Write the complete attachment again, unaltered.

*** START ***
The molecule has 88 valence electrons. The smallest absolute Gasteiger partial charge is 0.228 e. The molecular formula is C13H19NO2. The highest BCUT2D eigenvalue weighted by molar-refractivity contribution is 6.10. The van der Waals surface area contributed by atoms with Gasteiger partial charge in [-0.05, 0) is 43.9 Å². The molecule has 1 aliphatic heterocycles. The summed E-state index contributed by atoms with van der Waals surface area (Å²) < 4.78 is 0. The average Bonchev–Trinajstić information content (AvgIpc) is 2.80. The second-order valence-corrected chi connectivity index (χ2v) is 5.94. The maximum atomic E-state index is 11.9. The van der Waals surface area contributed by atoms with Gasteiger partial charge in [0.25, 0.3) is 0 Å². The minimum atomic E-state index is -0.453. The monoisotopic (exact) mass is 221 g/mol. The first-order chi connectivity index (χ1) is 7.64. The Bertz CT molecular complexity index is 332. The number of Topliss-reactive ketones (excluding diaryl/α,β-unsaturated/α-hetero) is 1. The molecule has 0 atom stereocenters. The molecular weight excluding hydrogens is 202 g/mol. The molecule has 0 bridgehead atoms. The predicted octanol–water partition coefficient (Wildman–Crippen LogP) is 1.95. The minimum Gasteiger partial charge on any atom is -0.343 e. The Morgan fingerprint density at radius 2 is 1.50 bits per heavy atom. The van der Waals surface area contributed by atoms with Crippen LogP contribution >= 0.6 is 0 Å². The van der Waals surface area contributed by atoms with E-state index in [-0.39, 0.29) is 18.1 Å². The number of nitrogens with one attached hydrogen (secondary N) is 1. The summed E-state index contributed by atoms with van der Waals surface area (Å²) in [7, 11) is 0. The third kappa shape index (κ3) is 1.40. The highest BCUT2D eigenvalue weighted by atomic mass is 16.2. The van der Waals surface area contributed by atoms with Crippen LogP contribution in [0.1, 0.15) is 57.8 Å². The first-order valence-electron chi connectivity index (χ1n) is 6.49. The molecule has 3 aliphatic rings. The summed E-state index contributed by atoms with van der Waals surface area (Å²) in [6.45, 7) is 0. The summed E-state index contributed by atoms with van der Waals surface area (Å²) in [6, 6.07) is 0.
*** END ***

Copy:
The molecule has 88 valence electrons. The smallest absolute Gasteiger partial charge is 0.228 e. The molecular formula is C13H19NO2. The highest BCUT2D eigenvalue weighted by molar-refractivity contribution is 6.10. The van der Waals surface area contributed by atoms with Gasteiger partial charge in [-0.05, 0) is 43.9 Å². The molecule has 1 aliphatic heterocycles. The summed E-state index contributed by atoms with van der Waals surface area (Å²) < 4.78 is 0. The average Bonchev–Trinajstić information content (AvgIpc) is 2.80. The second-order valence-corrected chi connectivity index (χ2v) is 5.94. The maximum atomic E-state index is 11.9. The van der Waals surface area contributed by atoms with Gasteiger partial charge in [0.25, 0.3) is 0 Å². The minimum atomic E-state index is -0.453. The monoisotopic (exact) mass is 221 g/mol. The first-order chi connectivity index (χ1) is 7.64. The Bertz CT molecular complexity index is 332. The number of Topliss-reactive ketones (excluding diaryl/α,β-unsaturated/α-hetero) is 1. The molecule has 0 atom stereocenters. The molecular weight excluding hydrogens is 202 g/mol. The molecule has 0 bridgehead atoms. The predicted octanol–water partition coefficient (Wildman–Crippen LogP) is 1.95. The minimum Gasteiger partial charge on any atom is -0.343 e. The Morgan fingerprint density at radius 2 is 1.50 bits per heavy atom. The van der Waals surface area contributed by atoms with Crippen LogP contribution >= 0.6 is 0 Å². The van der Waals surface area contributed by atoms with E-state index in [-0.39, 0.29) is 18.1 Å². The number of nitrogens with one attached hydrogen (secondary N) is 1. The summed E-state index contributed by atoms with van der Waals surface area (Å²) in [7, 11) is 0. The third kappa shape index (κ3) is 1.40. The highest BCUT2D eigenvalue weighted by atomic mass is 16.2. The van der Waals surface area contributed by atoms with Crippen LogP contribution in [0.1, 0.15) is 57.8 Å². The first-order valence-electron chi connectivity index (χ1n) is 6.49. The molecule has 3 aliphatic rings. The summed E-state index contributed by atoms with van der Waals surface area (Å²) in [6.45, 7) is 0. The summed E-state index contributed by atoms with van der Waals surface area (Å²) in [6, 6.07) is 0.